After taking the hard road to success, Maureen Coleman finds Snow Patrol are determined to help nurture new talent in a notoriously harsh industry. Their fledgling A&R company promises to be a complete breath of Polar-fresh air
With worldwide success under their belt, Snow Patrol has begun a new venture to help songwriting talent.
If there’s one band that knows about the rocky road to commercial success it’s Snow Patrol.
While the band’s last three albums have sold millions worldwide and their massive fanbase now stretches from Belfast Boston, life wasn’t always so rosy in the Snow Patrol camp.
Poor record sales, contractural disagreements and a meagre income for its members almost resulted in a parting of ways. At one stage, frontman Gary Lightbody was forced to sell off his music collection to pay the rent.
Sometimes it’s easy to forget that Snow Patrol struggled for almost a decade before their album Final Straw — the band’s first offering on Polydor Records — gained mainstream success.
So perhaps it’s not surprising that the band feels it is well placed to help other up-and-coming groups and artists hoping for a slice of the commerical pie.
To this end three of its members, Lightbody, drummer Jonny Quinn and guitarist Nathan Connolly — who all come from Northern Ireland — have formed a new publishing venture.
Entitled Polar Music (Snow Patrol’s original name was Polar Bear), the venture is independent of their deal with Universal Music Publishing and will be administered by the London-based Kobalt Music.
Polar Music aims to nurture new songwriting talent without the pressure of a long-term contract.
The trio will look after A&R duties and will not restrict themselves to one particular genre. As well as using their connections within the music industry to help their new signings with a leg-up, the company will also provide some financial assistance.
Jonny Quinn explains: “Basically we intend to sign up new song-writing talent for a year, for a one-album deal. We don’t want to tie anyone into a five-album deal because we went through that ourselves.
“We’re calling it a development deal, there will be an advance, but it won’t be huge. We’ll also use our connections to make things happen.
“We don’t mind what genre of music it is, as long as it’s good, be it folk, dance, country or indie. We’ve no idea how many we’ll sign up at this stage, we’ll just have to wait and see.”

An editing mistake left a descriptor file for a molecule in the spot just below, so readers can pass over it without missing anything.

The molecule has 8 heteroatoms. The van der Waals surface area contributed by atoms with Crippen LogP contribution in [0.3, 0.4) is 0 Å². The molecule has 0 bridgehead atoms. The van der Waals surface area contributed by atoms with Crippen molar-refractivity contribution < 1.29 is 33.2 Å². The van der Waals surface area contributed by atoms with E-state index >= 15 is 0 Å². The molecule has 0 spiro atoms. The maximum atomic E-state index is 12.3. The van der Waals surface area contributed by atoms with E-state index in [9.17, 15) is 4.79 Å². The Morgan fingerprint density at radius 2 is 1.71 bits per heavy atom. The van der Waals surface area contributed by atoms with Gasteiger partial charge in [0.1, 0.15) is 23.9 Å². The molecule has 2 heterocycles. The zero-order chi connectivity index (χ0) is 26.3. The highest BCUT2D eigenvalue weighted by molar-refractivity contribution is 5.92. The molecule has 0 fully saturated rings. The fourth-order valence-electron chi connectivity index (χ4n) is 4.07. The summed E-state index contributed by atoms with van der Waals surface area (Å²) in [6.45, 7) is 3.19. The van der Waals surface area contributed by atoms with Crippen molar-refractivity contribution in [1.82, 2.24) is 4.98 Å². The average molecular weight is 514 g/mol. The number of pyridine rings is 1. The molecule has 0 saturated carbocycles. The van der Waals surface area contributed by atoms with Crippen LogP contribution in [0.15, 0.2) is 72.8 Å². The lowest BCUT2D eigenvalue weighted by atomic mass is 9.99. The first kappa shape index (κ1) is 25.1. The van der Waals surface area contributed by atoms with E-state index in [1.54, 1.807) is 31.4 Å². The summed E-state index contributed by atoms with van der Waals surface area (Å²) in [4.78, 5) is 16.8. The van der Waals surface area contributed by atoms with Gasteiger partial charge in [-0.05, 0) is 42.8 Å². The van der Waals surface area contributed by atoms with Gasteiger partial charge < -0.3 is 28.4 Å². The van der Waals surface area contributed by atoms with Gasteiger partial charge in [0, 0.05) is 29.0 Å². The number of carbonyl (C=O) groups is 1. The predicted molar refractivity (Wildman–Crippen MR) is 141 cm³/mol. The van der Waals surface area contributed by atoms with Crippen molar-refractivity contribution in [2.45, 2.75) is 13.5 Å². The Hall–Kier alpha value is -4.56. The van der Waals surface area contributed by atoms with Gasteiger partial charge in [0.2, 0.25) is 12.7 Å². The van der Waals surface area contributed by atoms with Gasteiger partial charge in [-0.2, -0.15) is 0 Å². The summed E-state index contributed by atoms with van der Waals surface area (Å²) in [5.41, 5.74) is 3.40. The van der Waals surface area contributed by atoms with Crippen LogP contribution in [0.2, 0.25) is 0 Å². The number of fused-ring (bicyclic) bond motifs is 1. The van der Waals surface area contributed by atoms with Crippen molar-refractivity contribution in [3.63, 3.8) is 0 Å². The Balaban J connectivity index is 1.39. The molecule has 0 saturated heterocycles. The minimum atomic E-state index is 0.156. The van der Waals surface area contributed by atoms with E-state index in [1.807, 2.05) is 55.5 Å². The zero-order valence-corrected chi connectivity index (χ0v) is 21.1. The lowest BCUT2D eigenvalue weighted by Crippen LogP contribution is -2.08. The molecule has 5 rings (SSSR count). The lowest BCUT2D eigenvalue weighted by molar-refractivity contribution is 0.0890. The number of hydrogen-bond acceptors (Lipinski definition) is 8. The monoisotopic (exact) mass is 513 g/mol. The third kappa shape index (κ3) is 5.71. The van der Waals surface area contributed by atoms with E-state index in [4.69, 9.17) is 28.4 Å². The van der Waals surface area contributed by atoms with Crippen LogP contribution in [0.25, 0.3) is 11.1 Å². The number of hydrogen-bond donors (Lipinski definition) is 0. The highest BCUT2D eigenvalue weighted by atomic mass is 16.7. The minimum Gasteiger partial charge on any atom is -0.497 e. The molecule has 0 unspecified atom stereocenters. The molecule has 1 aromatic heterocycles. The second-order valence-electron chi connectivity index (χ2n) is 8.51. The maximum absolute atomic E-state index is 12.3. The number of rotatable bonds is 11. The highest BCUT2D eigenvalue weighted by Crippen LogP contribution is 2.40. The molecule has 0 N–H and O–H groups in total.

Polar Music’s first signing is Londonderry-born singer/songwriter Johnny McDaid, formerly of Northern Ireland outfit Vega4.
The 32-year-old, who recently provided vocals for superstar German dance producer Paul Van Dyk at Planet Love in Co Antrim, has already written material with Lightbody.
Finding suitable co-writes for McDaid is a priority now. “We knew Johnny from his days in Vega4, they were under the same management as us” says Quinn.
“He’s currently working with Paul Van Dyk on a finale song for the 20th anniversary of the Berlin Wall coming down, which is going to be huge. We believe in him as a songwriter.”
Then there’s also the small matter of the band’s North American tour to deal with.
Lightbody, Connolly and Quinn — along with the other two members of Snow Patrol, Tom Simpson and Paul Wilson — are currently off supporting U2 in the States, before carrying on with their own headlining shows there.
The band is also releasing their new album Up To Now, featuring a collection of their best-loved songs. This will be preceded by a single on November 2, Just Say Yes.
“We’ll be in the States for six weeks but we’ve had a good rest in the run-up to this leg,” reveals Quinn.
“Then we’re back to the UK and Ireland for some more shows towards the end of the year.”
The band is breaking with tradition with its upcoming Reworked tour, which takes in three shows at the Waterfront Hall in Belfast in December.
Instead of rocking out the venue with the big well-known hitters, Snow Patrol will “rework” their songs — with strings, brass and a selection of friends.
Quinn explains: “We did the Jo Whiley Little Noise Sessions at Union Chapel where we got a load of musicians together to play an acoustic set.
“There were about 15 or 16 of us and a few of our friends who came to see us thought it was amazing. We decided then it would be a nice way to do some shows, so we’re going to play to a seated audience and our songs will be rearranged with strings and brass.
“In fact some of our fans may not even recognise the songs until they get to the chorus.”
A number of Snow Patrol’s good friends, including Iain Archer, Miriam Kaufmann and Johnny McDaid, will join them on stage as well as several members of Mercury Music Prize winners Elbow.
Jonny says: “It’s going to be great fun doing the Reworked shows and we’re really looking forward to the Waterfront Hall.
“We’ve a few other gigs coming up as well in Castlebar and Killarney, which we don’t normally get the chance to play.
“After the US tour it’ll be back home for rehearsals then straight into the Reworked tour.
“It’ll be the perfect way to end the year.”
Snow Patrol play the Waterfront Hall, in Belfast, on December 7, 8 and 9